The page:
|Operator||Mr Albert James Speed||Unknown||20 Jul 1944|
|Runner||Mr William Alfred Dowding||Unknown||20 Jul 1944|
|Runner||Mrs Esther Elizabeth Drew||Unknown||20 Jul 1944|
|Runner||Mr Arthur Hammond "Jack" Newey||Unknown||20 Jul 1944|
|Runner||Mr John Nichols||Unknown||20 Jul 1944|
|Runner||Mr Norman William Henry Talbot||Unknown||20 Jul 1944|
|Runner||Mr John Graham Walker||Unknown||20 Jul 1944|
After the war, Wireless Operator, Bert Speed showed his daughter the underground wireless hideout. This was in a small wood on high ground just south of his Burton Cross home. She did not go inside so was unable to describe the interior. Alf Ellis, Royal Signals Sergeant, gives a map reference in his diary of work undertaken which is for the junction of the access road with the road from Wool to Owermoigne. This road is quite quiet as it does not directly lead anywhere, except to access the fields between the convergences of two main roads. The site of the OB is now occupied by a post war underground reservoir, which also needed to be built on high ground like the outstation. It is likely on an underground site like this that the aerial would have been concealed on the top of horizontal tree branches, with the feeder cable buried beneath a section of bark cut out for the purpose, then glued back in place.
Bert Speed was particularly friendly with John Nichols, the publican of Ship Inn, who may have been one of the network of runners or spies linked to each outstation. Both men would obviously have been well placed to be in contact with a large number of people in the course of their business, even after an invasion, without attracting suspicion. He is also remembered to have frequently whistled a short refrain in the years shortly after the war. "Dar did did e dar dar did did e daar daar". It has been speculated that this might have been a recognition sign with his contacts. Not whistling it might indicate something was wrong and to ignore him. A July 2014 account from Coombe Keynes resident Michael Drew fills in more of the pieces. He had moved to the village, a short distance from Wool, in 1933 with his family. His father, John Drew had given up farming due to poor health and they moved into the Coombe Keynes vicarage. At the outbreak of war, the vicarage was nominated as the village ARP and First Aid centre, with John’s wife Esther as ARP coordinator, distributing gas masks and such like. By June 1940, John Drew had enlisted in the Dorset Regiment and three of his sons were also in the Army, with a daughter working in a shipyard. Michael Drew was attending Dorchester Grammar school, while his mother also helped with the Women's Voluntary Service, Women's Institute and Land Army. Despite, or perhaps because of, all these roles, she was also a courier for Auxiliary Units Special Duties. Michael understands that her role was to pass messages from Mr William Alfred Dowding, the landlord of the The Castle Inn, West Lulworth to Mr Norman Talbot the postmaster at Wool, who would pass these onto a wireless operator. Mr Dowding would leave the message in an old Oxo tin in a tree stump close to Coombe Church.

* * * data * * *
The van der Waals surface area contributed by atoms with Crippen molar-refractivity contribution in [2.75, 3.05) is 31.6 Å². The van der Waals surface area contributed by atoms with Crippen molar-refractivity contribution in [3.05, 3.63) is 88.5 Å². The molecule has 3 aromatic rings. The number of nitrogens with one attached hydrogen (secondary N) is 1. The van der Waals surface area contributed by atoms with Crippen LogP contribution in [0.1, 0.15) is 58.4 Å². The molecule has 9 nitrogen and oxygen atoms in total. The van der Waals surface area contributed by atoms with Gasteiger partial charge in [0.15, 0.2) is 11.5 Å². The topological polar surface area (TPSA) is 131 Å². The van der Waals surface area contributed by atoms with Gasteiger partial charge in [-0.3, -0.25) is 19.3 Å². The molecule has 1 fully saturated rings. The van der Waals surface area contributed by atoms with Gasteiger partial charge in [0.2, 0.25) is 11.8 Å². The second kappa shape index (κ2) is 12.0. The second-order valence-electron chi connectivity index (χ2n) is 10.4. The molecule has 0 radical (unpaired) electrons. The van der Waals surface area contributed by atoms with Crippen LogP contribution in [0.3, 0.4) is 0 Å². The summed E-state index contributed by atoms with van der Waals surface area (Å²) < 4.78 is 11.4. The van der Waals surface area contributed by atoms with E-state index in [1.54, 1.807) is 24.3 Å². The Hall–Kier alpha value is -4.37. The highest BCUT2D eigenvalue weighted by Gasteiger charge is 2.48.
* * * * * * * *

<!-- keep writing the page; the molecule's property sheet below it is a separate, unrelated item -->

Michael reports daily trips to find Cow Parsley in the hedgerows to feed to their rabbits (kept for food not pets), which provided cover for checking for messages. Mrs Drew would also regularly visit The Red Lion pub in Winfrith despite being teetotal, since the public bar was divided by curtains, which allowed her to speak to a another person without either seeing who they conversed with. This account obviously makes it more likely that John Nichol, from the Ship Inn was involved. John Graham “Jonnie” Walker, publican of the Black Dog at East Stoke was also mentioned as a possible contact of Bert Speed. (He was later publican at the Weld Arms, East Stoke, though Edwin Bonham. Aged 68 in 1941, was the wartime licensee here). Quite separately, Dorset Auxilier Fred Simpson thought that Mr Newey, publican of the Black Bear Inn in Wool, had a wireless transmitter, though given the above account, possibly he was yet another link in the network.
Correspondence with Diana Parry and Yoland Brown
Additional information from Roy Martin, Alan Watson and Alan Brown
Alf Ellis information via Arthur Gabbitas
Site visit May 2014